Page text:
Jane Eyre is the first title to creep into the book, and once having found its place, never left. Only when the girl in the mist comes to be, is the connection between Miss Winter's story and that of Jane's- the outsider in the family. Jane Eyre moves from the beginning as a book that is often discussed, to an important part of the story; the inner furniture of Margaret's and Miss Winter's minds. Most conversations between Vida Winter and Margaret centre-point Jane Eyre. Miss Winter's example with the burning books focuses Jane Eyre as the "only hope" and the last one to burn. Aurelius is found with a torn page from Jane Eyre. The significance of the book in the novel is vital and is a leitmotif; often recurring. It is obvious that Diane Setterfield is paying homage to Jane Eyre and its sisterhood of novels.
Isolation: From the start of the novel, we know that Margaret is an isolated child. She has "no siblings" and her relationship with her mother isn't a strong and loving one. Margaret's retreat from the world would have left her feeling unbearably isolated if she did not have the indirect human contact made through reading. And it is reading that is able to make her withdraw into herself as she does yet it also brings her back out. Reading "Thirteen Tales of Change and Desperation" takes her to Miss Winter and then to Aurelius. Her isolation found in reading, enables her to have a more open relationship with her father and contemplating changes of an even greater kind. Isabelle, as a young baby, was neglected by her father. Living in Angelfield, both Charlie and Isabelle did not have much contact with the outside world. Emmeline and Adeline were also ignored at their birth. While their mother was at an asylum and their uncle locked up in his room, the twins were isolated to a point. From that, they were able to become the people they were- cold and brutal. Isolation does many things to a person. Charlie, Isabelle, Emmeline, Adeline and Angelfield are not normal.
In the mythologies of many cultures around the world, twins make frequent appearances. They appear both fortuitous in some and ominous in others. Twins in mythology are often cast as two halves of the same whole, sharing a bond deeper than those of other ordinary siblings, or facing fierce rivalry. Sometimes twins can represent some "other" aspect of the "self"- either a doppelganger or a shadow. Often in mythology the twin is evil, or the other one may be human and the other is semi-divine.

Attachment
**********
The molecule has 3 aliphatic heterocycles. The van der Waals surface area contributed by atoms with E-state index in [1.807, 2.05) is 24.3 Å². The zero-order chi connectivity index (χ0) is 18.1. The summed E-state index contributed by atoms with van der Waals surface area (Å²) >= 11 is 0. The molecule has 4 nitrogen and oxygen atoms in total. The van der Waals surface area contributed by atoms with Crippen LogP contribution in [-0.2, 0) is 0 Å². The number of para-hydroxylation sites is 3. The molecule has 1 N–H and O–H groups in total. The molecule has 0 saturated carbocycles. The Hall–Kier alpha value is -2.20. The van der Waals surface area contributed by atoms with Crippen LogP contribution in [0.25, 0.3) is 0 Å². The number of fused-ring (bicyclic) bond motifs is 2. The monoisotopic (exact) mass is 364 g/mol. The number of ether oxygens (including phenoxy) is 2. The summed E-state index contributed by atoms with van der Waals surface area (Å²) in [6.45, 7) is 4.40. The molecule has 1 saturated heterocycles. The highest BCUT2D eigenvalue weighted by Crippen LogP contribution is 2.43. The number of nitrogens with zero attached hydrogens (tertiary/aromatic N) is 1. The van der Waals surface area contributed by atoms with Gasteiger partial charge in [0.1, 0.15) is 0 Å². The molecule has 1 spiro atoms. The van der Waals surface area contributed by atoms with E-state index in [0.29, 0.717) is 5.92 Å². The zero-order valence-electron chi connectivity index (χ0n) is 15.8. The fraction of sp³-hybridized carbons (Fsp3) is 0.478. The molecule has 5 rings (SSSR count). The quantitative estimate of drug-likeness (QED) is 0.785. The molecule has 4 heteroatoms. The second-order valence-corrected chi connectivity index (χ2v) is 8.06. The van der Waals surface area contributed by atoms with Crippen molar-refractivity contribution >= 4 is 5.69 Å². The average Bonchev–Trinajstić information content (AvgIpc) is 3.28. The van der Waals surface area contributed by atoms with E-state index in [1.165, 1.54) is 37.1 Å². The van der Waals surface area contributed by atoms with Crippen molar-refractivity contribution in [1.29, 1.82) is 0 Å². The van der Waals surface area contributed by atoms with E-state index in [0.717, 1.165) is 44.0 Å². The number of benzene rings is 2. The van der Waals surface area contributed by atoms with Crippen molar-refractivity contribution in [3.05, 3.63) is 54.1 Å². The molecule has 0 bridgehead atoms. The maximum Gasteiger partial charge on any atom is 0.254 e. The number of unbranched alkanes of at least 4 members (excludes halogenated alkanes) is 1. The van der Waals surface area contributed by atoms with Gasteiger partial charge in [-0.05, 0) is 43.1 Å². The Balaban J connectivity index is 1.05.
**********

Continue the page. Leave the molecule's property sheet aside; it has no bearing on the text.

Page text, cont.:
In cases where the "evil twin" is not physically distinguishable from the "good twin", a typical plot resolution will involve the banishment and unmasking of the "evil twin".
In the modern usage, the words "evil twin" and "doppelganger", have come to be virtually interchangeable. While the evil twin does not connote the sense of "supernatural harbinger of death", it can be used to mean "a physical copy of one's self that has an altered morality".
The supernatural aspects of the book often recur and the sightings of doppelgangers tense up the air. When Hester thinks she sees Adeline and Emmeline playing in the woods, she is later told to have seen a ghost. A doppelganger.
The bond shared by Adeline and Emmeline is one of deep meaning. Only the two together, can you create a whole and the absence of one can cause great physical and emotional trauma. When Hester and Dr Maudsley experiment with original case study research, the separation of the twins is painful for all to see. It greatly affected the mental abilities of each twin. The heartfelt pain of losing not just a sibling, but a twin, the one who shared a bond deeper than any other. "She was lost, absent from herself. Without her sister, she was nothing and she was no one. It was just the shell of a person they took to the doctor's house." — p. 205.
The separation also proved painful, it was no ordinary separation and each twin would have rather died than live on without the other. To them, there was just no point in living any more. "The separation of the twins was no ordinary separation. Imagine surviving an earthquake. When you come to, you find the world unrecognisable. The horizon is in a different place. The sun has changed colour. Nothing remains of the terrain you know. As for you, you are alive. But it's not the same as living. It's no wonder the survivors of such disasters so often wish they had perished with others. " — p. 206